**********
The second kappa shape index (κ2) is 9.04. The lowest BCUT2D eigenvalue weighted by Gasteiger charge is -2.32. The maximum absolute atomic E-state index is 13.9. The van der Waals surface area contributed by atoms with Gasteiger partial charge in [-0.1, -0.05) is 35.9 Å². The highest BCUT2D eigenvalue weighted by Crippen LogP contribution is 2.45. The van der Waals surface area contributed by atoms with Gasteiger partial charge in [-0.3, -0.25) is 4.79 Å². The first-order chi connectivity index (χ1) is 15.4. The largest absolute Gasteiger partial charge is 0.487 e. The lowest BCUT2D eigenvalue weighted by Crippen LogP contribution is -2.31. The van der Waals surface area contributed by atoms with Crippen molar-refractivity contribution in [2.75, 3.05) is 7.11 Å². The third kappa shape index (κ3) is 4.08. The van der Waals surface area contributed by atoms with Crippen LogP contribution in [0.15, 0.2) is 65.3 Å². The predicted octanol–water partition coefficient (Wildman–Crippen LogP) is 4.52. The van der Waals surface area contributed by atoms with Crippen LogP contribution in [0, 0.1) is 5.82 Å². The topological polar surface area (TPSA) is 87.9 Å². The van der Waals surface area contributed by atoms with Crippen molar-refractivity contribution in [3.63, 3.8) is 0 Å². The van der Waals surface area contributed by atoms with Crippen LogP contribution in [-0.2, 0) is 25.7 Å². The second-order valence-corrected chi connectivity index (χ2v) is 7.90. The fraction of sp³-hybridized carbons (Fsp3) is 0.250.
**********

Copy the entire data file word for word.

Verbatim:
The second kappa shape index (κ2) is 9.04. The lowest BCUT2D eigenvalue weighted by Gasteiger charge is -2.32. The maximum absolute atomic E-state index is 13.9. The van der Waals surface area contributed by atoms with Gasteiger partial charge in [-0.1, -0.05) is 35.9 Å². The highest BCUT2D eigenvalue weighted by Crippen LogP contribution is 2.45. The van der Waals surface area contributed by atoms with Gasteiger partial charge in [-0.3, -0.25) is 4.79 Å². The first-order chi connectivity index (χ1) is 15.4. The largest absolute Gasteiger partial charge is 0.487 e. The lowest BCUT2D eigenvalue weighted by Crippen LogP contribution is -2.31. The van der Waals surface area contributed by atoms with Crippen molar-refractivity contribution in [2.75, 3.05) is 7.11 Å². The third kappa shape index (κ3) is 4.08. The van der Waals surface area contributed by atoms with Crippen LogP contribution in [0.15, 0.2) is 65.3 Å². The predicted octanol–water partition coefficient (Wildman–Crippen LogP) is 4.52. The van der Waals surface area contributed by atoms with Crippen LogP contribution in [0, 0.1) is 5.82 Å². The topological polar surface area (TPSA) is 87.9 Å². The van der Waals surface area contributed by atoms with Crippen molar-refractivity contribution in [3.63, 3.8) is 0 Å². The van der Waals surface area contributed by atoms with Crippen LogP contribution in [-0.2, 0) is 25.7 Å². The second-order valence-corrected chi connectivity index (χ2v) is 7.90. The fraction of sp³-hybridized carbons (Fsp3) is 0.250.